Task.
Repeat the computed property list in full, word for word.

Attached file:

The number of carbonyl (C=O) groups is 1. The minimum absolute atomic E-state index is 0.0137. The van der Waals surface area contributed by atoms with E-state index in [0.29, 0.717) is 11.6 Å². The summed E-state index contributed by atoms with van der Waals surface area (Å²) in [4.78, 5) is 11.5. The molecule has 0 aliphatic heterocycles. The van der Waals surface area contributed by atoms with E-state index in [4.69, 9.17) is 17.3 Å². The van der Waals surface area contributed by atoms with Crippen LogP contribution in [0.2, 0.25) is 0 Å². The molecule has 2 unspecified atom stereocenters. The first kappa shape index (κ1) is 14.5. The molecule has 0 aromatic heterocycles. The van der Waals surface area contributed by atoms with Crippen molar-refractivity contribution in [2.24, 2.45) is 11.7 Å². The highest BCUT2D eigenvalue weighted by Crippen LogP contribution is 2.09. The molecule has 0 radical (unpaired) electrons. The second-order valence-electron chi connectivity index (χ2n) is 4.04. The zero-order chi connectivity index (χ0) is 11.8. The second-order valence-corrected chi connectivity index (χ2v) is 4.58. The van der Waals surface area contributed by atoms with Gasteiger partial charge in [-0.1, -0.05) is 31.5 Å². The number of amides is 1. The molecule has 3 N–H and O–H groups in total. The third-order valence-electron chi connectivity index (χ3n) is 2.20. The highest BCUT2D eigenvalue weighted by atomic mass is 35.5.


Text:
The number of carbonyl (C=O) groups is 1. The minimum absolute atomic E-state index is 0.0137. The van der Waals surface area contributed by atoms with E-state index in [0.29, 0.717) is 11.6 Å². The summed E-state index contributed by atoms with van der Waals surface area (Å²) in [4.78, 5) is 11.5. The molecule has 0 aliphatic heterocycles. The van der Waals surface area contributed by atoms with E-state index in [4.69, 9.17) is 17.3 Å². The van der Waals surface area contributed by atoms with Crippen LogP contribution in [0.2, 0.25) is 0 Å². The molecule has 2 unspecified atom stereocenters. The first kappa shape index (κ1) is 14.5. The molecule has 0 aromatic heterocycles. The van der Waals surface area contributed by atoms with Crippen molar-refractivity contribution in [2.24, 2.45) is 11.7 Å². The highest BCUT2D eigenvalue weighted by Crippen LogP contribution is 2.09. The molecule has 0 radical (unpaired) electrons. The second-order valence-electron chi connectivity index (χ2n) is 4.04. The zero-order chi connectivity index (χ0) is 11.8. The second-order valence-corrected chi connectivity index (χ2v) is 4.58. The van der Waals surface area contributed by atoms with Gasteiger partial charge in [-0.1, -0.05) is 31.5 Å². The number of amides is 1. The molecule has 3 N–H and O–H groups in total. The third-order valence-electron chi connectivity index (χ3n) is 2.20. The highest BCUT2D eigenvalue weighted by atomic mass is 35.5.